Washington D.C. Personal Injury Laws

Washington D.C. Personal Injury Laws & Statutory Rules

Personal Injury Statute of Limitations

 After You Are Injured

  • Take care of your injuries immediately
  • Contact a lawyer
  • Document all injuries and any damage to property (get copies of accident reports, take pictures, keep receipts and invoices, keep notes of new symptoms, document time off from work, etc.)
  • Get information from witnesses (phone numbers, addresses, statements, etc.)
  • Open a claim with the other person's insurance company
  • Do not give any statements to anyone other than the police before speaking with a lawyer
  • Do not sign any releases of liability or potential claims before speaking with a lawyer

Statute of Limitations

You have a limited amount of time to file your personal injury claim in the District of Columbia. The statute of limitations dictates how long you have to file the claim with the court after you are injured. In some cases, the statute of limitations starts when the person becomes aware of the injury or should have become aware of the injury (the Discovery Rule). Washington, D.C. statute of limitations laws may differ from those of other states.

 

WASHINGTON, D.C. STATUTE OF LIMITATIONS LAWS

Type of Claim: Statute of Limitation:
Negligence (car accidents, slip and fall, toxic torts, etc.) 3 years
Assault or Battery 1 year
Defamation 1 year
Strict Liability 3 years
Products Liability 3 years
Wrongful Death 1 year

 Types of Claims: Who Is Liable?

Negligence

The person or company who was negligent is liable. However, under Washington, D.C. law, if the person who was injured was also negligent, then he or she cannot receive any compensation at all; this is called contributory negligence.

Assault or Battery (Intentional Torts)

The person who deliberately caused the injury is liable.

Defamation

The speaker or writer of the negative statement and anyone who repeats that statement is liable.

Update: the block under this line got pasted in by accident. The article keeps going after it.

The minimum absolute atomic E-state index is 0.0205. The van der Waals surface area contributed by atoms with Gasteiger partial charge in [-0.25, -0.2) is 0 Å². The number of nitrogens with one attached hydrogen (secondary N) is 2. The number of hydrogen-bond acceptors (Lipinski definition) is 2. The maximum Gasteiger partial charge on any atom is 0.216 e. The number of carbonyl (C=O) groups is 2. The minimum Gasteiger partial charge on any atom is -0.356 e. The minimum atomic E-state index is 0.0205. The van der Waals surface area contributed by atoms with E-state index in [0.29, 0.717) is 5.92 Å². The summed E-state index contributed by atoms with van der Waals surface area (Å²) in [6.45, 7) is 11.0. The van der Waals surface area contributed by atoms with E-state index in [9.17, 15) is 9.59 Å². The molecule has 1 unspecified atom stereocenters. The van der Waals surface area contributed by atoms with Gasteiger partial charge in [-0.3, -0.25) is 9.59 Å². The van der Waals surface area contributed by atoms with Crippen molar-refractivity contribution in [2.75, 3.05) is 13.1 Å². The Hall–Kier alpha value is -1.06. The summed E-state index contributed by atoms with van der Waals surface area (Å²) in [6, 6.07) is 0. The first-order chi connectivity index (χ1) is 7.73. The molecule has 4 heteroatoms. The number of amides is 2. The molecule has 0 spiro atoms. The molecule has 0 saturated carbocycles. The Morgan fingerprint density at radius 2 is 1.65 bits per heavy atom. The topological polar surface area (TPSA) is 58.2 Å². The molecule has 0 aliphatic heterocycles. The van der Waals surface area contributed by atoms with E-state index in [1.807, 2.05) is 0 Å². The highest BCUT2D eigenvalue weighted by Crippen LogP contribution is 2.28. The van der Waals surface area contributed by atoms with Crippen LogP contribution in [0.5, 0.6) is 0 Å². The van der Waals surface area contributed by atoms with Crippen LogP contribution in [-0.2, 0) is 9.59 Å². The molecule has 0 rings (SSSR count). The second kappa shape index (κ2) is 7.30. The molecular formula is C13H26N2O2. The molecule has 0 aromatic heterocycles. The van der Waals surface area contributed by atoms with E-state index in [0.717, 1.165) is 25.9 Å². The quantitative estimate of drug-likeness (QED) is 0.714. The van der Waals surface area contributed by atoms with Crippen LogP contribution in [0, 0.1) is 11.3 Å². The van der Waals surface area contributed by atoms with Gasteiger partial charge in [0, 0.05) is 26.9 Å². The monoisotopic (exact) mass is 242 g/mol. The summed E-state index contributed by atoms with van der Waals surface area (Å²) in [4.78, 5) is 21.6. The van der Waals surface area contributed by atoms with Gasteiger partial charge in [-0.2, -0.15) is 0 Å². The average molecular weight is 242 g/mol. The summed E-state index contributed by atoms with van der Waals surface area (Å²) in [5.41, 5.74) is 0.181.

Strict Liability

The person or company engaging in the dangerous activity — or who has, in some way, helped to put the product on the market (see below) — is liable. In strict liability cases involving damage caused by an animal, the person or company responsible for the animal is liable.

Products Liability

Anyone who has had a role in putting the product on the market could be liable. Frequently, though not always, this person or company must be someone involved in the sale of the product in the regular course of business.

Wrongful Death

Whoever would be liable for the activity that caused the death is liable.

Damages You May Receive

  • Reimbursement for medical treatment and lost wages
  • Reimbursement for damage to or loss of use of property that occurred as a result of the injury
  • Loss of consortium (loss of services of your spouse: income, companionship, child care, etc.)
  • Money for emotional distress and/or pain and suffering
  • Injury to reputation
  • Punitive damages (money given as punishment)
Alabama Florida Louisiana Nebraska Oklahoma Vermont
Alaska Georgia Maine Nevada Oregon Virginia
Arizona Hawaii Maryland New Hampshire Pennsylvania Washington
Arkansas Idaho Massachusetts New Jersey Rhode Island West Virginia
California Illinois Michigan New Mexico South Carolina Wisconsin
Colorado Indiana Minnesota New York South Dakota Wyoming
Connecticut Iowa Mississippi North Carolina Tennessee
Delaware Kansas Missouri North Dakota Texas
Dist. of Columbia Kentucky Montana Ohio Utah

Leave a Reply

Your email address will not be published. Required fields are marked *

Seo wordpress plugin by www.seowizard.org.